After being counseled by registered dietitians and given a list of
guidelines that indicated the amount of certain foods that should be
eaten each day, women demonstrated a twofold increase in fruit and
vegetable intake and significantly increased their consumption of
so-called "good" fats. The study was conducted by the University of
Michigan Health System and published in the Journal of the
American Dietetic Association.
Lead author of the study Zora Djuric, Ph.D. (research professor of Family Medicine, University of Michigan Medical School) notes that Mediterranean diets have been linked to health benefits like lower cardiovascular disease and cancer risk. Europeans who have followed traditional Mediterranean diets also have been found to live longer in recent studies. In Greece and other Mediterranean countries, diets tend to consist of high amounts of monounsaturated fats rather than the saturated fats and polyunsaturated fats that are common in the United States. Additionally, fruits and vegetables are a large part of the Mediterranean diet.
This new research represents the first time that a method has been developed to use American foods in achieving the major Mediterranean nutrient intakes. The study lasted 6 months and consisted of 69 women who were partitioned into two groups. One group received an "exchange list" of foods from registered dietitians that included foods common to a Mediterranean diet. Members of this group had dietary plans that maintained caloric and total fat intake levels that were the same as what they were consuming at the beginning of the study. They also received telephone counseling and in-person sessions at the start of the study and after three months to help them make the dietary changes.
Suggested servings, or exchanges, emphasized dark green vegetables like spinach and high-monounsaturated fats like olive oil. Other examples of exchanges include:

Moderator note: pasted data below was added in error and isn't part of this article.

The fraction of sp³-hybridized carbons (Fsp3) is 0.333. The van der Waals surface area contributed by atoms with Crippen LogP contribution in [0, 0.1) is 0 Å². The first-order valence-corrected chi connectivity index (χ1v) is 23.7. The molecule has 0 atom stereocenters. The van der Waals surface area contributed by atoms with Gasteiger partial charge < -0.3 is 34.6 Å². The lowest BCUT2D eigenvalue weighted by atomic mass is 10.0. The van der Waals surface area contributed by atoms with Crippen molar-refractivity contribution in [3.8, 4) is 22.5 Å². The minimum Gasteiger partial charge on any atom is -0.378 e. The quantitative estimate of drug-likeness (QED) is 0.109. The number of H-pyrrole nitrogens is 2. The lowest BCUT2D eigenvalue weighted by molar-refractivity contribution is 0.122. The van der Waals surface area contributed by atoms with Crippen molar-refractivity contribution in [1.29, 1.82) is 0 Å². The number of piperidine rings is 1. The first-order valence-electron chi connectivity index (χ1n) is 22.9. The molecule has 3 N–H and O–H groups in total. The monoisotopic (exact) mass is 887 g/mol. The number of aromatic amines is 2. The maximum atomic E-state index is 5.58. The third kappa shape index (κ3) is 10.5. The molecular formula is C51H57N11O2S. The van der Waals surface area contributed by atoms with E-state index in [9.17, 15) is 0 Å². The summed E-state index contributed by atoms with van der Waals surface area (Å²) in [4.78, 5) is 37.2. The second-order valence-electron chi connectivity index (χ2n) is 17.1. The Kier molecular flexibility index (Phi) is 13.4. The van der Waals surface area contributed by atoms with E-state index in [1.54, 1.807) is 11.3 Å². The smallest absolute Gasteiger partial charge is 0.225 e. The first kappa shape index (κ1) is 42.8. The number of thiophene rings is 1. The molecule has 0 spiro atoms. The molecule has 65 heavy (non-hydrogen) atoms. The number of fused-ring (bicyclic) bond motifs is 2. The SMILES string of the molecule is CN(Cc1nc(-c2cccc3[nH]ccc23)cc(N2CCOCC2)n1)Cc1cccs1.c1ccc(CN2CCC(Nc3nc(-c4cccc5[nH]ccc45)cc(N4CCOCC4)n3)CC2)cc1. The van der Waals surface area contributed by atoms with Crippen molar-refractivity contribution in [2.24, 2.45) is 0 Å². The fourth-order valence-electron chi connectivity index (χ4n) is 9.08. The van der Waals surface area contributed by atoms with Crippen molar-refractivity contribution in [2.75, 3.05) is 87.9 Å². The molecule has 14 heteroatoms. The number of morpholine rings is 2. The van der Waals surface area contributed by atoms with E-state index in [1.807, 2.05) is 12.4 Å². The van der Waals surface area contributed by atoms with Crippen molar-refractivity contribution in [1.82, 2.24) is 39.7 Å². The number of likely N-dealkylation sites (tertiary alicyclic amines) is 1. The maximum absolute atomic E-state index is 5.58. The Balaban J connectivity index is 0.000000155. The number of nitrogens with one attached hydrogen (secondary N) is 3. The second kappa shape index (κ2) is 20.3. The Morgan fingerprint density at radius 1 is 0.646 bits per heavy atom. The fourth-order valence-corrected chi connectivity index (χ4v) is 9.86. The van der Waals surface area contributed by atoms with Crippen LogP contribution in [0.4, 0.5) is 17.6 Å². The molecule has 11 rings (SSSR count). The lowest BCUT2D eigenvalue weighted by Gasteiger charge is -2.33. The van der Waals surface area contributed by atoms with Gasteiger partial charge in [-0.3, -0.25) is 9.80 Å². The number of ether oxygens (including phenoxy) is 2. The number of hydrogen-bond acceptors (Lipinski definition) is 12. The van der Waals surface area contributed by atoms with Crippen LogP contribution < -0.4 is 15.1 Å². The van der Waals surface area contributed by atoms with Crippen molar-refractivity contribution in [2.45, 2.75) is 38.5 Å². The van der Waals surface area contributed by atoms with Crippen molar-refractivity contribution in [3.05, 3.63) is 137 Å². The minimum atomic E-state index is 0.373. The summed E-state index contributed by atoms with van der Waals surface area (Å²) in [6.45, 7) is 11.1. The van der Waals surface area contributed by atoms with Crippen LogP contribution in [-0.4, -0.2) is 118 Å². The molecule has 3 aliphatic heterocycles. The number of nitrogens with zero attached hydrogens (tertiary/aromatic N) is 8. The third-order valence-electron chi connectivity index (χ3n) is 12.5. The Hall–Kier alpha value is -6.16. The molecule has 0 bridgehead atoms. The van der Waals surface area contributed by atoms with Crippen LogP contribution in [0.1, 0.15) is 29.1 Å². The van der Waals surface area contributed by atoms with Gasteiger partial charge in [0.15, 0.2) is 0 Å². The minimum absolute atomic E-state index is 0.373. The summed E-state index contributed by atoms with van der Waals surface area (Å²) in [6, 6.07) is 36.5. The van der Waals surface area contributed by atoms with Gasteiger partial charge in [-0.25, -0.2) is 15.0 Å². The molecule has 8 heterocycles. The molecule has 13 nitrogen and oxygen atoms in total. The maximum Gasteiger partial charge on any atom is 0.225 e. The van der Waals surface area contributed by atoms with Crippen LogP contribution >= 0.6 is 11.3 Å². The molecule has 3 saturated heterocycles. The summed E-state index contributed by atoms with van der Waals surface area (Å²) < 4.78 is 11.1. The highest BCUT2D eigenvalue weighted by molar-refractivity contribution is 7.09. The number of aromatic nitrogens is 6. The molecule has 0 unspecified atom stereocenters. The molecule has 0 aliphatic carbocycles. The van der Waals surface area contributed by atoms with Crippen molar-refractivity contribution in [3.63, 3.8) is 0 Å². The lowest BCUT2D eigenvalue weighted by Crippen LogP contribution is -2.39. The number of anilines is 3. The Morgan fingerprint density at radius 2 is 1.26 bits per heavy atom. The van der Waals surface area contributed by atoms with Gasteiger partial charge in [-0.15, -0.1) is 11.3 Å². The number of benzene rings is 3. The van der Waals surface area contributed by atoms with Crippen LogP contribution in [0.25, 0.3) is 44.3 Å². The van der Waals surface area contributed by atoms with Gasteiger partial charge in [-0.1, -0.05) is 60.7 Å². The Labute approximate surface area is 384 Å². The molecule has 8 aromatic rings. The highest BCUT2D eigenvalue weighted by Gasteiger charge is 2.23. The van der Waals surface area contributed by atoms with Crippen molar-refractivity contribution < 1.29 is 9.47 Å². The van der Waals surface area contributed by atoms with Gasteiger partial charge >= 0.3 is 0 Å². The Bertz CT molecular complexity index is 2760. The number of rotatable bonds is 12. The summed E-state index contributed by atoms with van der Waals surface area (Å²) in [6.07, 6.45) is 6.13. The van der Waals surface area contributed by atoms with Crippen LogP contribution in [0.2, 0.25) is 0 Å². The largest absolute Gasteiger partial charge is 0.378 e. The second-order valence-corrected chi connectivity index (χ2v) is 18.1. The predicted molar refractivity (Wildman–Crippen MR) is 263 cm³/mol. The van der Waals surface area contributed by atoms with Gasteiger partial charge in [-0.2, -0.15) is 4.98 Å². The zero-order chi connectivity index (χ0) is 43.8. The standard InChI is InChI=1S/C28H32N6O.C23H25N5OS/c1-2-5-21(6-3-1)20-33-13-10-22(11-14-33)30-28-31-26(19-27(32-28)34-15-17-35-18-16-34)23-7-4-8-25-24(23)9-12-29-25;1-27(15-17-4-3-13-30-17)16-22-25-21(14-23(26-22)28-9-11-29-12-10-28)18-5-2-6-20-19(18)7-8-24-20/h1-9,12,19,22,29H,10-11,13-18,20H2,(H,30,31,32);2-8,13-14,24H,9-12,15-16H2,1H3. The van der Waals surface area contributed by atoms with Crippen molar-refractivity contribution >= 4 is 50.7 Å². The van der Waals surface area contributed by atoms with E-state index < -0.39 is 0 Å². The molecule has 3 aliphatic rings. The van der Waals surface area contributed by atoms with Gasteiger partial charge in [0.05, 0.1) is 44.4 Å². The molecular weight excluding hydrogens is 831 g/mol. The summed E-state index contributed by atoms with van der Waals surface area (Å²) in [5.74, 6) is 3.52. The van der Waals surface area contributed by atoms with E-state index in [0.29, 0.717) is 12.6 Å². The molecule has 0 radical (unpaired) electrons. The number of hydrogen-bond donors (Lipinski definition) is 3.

- 8-10 servings every day of high monounsaturated fatty acid (MUFA) - olive or hazelnut oil, avocado and macadamia nuts
- Limits on corn oil, margarine, tahini, pine nuts, sesame seeds and other fats that are low in MUFA
- One or more servings each day of each of the following:
- Dark green vegetables, such as broccoli, peas and spinach
- Garlic, onions and leeks
- Green herbs, such as basil, cilantro, peppermint and sage
- Red vegetables, such as tomatoes, tomato sauce and salsa
- Yellow or orange vegetables, such as carrots, red bell peppers and pumpkin
- Other vegetables such as artichokes, cucumber, green beans and sugar snap peas
- Other fruits, such as apples, bananas and grapes
The researchers found that after following the exchange plan, the women in group one were able to reach the goals of the Mediterranean diet within three months and maintain the change for the entire six-months of the study. The comparison group, however, made few dietary changes.
"That tells us that the exchange list was helpful in assisting women to make major changes in their diet, without changes in their caloric or total fat intake," says Djuric.
The researchers conclude: "The exchange list allowed women to meet the study goals while giving them flexibility in food choices within the food exchange categories. This self-selected diet may be useful for interventions that seek to decrease cardiovascular and cancer risks, and for people seeking to follow a Mediterranean style of eating using Western foods."
Design of a Mediterranean Exchange List Diet Implemented by Telephone Counseling
Zora Djuric, Glee Vanloon, Katherine Radakovich, Nora M. DiLaura, Lance K. Heilbrun, Ananda Sen
Journal of the American Dietetic Association (2008). 108(12): pp. 2059-2065.
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Written by: Peter M Crosta